Mercedes W14: What to expect from the team’s new direction

23 May, 2023

“In Bahrain, we realised we didn’t have a package that would allow us to fight for the World Championship. If we had continued with the same development direction, we would not have been able to challenge Red Bull even in the medium term.”

“At that time, we made some decisions about how to develop the W14, how it works aerodynamically and how to design some of its features differently.” These are the quotes of Mercedes race engineer Andrew Shovlin early in the year.

Given the concerns coming from Brackley even in pre-season, it would seem that Mercedes started working on the new development direction after the tests at the end of February.

In reality, only the Bahrain GP was confirmation of the difficult situation the German squad put themselves in. In fact, during the winter break, some of the team’s objectives had not been reached.

However, the team was still unsure about the W14’s deficit to its direct competitors. Meanwhile, in Brackley, plenty of resources have been invested to create an effective ‘plan b’ to rectify the team’s early struggles. The three days of pre-season testing certainly confirmed that following this new path was necessary.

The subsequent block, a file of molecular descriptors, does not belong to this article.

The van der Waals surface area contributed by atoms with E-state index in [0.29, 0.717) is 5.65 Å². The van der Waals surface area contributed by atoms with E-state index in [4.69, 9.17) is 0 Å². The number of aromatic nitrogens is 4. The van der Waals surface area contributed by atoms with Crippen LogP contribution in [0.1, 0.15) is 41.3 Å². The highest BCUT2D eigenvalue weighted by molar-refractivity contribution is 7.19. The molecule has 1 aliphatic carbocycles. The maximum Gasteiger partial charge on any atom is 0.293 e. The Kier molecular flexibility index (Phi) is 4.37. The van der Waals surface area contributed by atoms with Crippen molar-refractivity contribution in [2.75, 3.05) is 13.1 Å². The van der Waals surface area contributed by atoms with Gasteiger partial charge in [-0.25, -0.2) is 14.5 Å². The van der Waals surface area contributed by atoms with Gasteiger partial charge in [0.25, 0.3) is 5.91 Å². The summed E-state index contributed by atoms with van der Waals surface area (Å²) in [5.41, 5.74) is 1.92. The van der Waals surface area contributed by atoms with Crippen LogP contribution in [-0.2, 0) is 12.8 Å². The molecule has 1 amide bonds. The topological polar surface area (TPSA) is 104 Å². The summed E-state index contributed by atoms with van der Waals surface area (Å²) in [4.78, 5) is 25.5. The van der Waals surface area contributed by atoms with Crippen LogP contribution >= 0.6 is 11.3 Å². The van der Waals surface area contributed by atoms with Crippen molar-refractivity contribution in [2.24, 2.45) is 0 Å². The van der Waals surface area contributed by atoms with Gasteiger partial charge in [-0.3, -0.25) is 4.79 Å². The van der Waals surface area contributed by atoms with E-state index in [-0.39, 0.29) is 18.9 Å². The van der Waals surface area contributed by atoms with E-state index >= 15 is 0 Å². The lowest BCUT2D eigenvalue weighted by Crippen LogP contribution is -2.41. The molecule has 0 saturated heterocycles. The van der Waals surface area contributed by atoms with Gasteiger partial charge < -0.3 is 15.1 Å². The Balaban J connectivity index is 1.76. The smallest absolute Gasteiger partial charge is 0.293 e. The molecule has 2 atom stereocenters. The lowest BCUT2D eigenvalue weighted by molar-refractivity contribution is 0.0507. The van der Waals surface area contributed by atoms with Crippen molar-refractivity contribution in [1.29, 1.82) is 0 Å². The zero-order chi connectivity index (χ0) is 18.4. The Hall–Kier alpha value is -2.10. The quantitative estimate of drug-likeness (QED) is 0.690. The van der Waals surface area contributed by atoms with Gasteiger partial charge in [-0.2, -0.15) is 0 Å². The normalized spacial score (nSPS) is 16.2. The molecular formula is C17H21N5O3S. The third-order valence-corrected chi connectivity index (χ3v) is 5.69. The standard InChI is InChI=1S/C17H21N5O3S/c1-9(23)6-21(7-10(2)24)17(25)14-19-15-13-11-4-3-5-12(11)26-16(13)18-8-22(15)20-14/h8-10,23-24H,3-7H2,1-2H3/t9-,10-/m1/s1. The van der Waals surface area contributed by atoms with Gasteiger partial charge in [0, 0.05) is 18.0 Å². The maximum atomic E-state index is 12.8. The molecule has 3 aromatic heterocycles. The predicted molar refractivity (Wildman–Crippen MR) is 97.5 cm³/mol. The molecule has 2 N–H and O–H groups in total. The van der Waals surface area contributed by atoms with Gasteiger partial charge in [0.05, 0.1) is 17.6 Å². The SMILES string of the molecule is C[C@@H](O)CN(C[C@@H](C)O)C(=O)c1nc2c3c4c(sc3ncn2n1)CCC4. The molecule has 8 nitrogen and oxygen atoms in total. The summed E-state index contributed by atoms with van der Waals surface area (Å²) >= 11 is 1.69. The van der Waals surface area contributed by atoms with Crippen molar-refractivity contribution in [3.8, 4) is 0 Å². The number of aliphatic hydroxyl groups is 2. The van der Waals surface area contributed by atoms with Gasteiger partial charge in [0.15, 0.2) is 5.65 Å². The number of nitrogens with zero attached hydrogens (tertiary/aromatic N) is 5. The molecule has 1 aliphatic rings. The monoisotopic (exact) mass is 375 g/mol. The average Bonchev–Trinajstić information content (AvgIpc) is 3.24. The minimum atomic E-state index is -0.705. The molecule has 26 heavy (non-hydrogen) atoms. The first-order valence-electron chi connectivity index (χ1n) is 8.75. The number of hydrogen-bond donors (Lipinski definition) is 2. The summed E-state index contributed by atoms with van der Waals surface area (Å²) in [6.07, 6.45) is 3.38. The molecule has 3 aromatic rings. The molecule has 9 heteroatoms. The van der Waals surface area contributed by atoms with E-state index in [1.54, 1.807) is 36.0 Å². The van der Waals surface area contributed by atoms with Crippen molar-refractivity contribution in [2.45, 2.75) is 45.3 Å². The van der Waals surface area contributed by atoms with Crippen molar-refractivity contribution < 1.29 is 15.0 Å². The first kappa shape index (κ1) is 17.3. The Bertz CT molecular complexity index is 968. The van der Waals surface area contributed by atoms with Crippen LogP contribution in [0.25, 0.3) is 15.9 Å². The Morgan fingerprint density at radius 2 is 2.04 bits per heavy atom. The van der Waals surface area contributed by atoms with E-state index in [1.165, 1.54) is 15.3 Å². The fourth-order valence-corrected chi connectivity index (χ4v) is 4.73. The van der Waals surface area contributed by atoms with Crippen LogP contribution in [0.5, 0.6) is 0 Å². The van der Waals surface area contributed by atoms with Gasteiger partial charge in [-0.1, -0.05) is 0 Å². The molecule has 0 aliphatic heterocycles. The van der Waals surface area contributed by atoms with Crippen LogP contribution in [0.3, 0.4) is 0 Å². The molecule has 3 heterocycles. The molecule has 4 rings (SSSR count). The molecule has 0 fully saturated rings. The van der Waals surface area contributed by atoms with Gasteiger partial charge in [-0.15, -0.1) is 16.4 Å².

MiamiGP, USA - Mercedes W14, George Russell & Lewis Hamilton

The budget cap limits the introduction of corrections to the W14

The path ahead is complicated for Mercedes, perhaps most significantly because of the budget cap. This limit was initially set at $135 million for this 2023 season, but some factors raised it by $16 million to $151 million.

There is also the issue of considering six sprint races that will cost the teams almost $2 million, as well as the extra GPs over 21, for which another $2.4 million will be added. The adjustments made due to inflation rates cannot be forgotten, equal to almost 12 million if we consider the increases in 2022 and 2023.

The budget cap makes it difficult for teams to bring a new chassis to the track mid-season.

So for Mercedes. Until the end of the season, the monocoque will therefore remain that of the current W14, i.e. excavated and designed to maximize the dynamics of the zeropods concept, with its now well-known central wing and vertical cooling inlets.

It will be a limitation for the update of the current car, and only on 2024’s W15 will the conversion to the new aerodynamic concept be completed.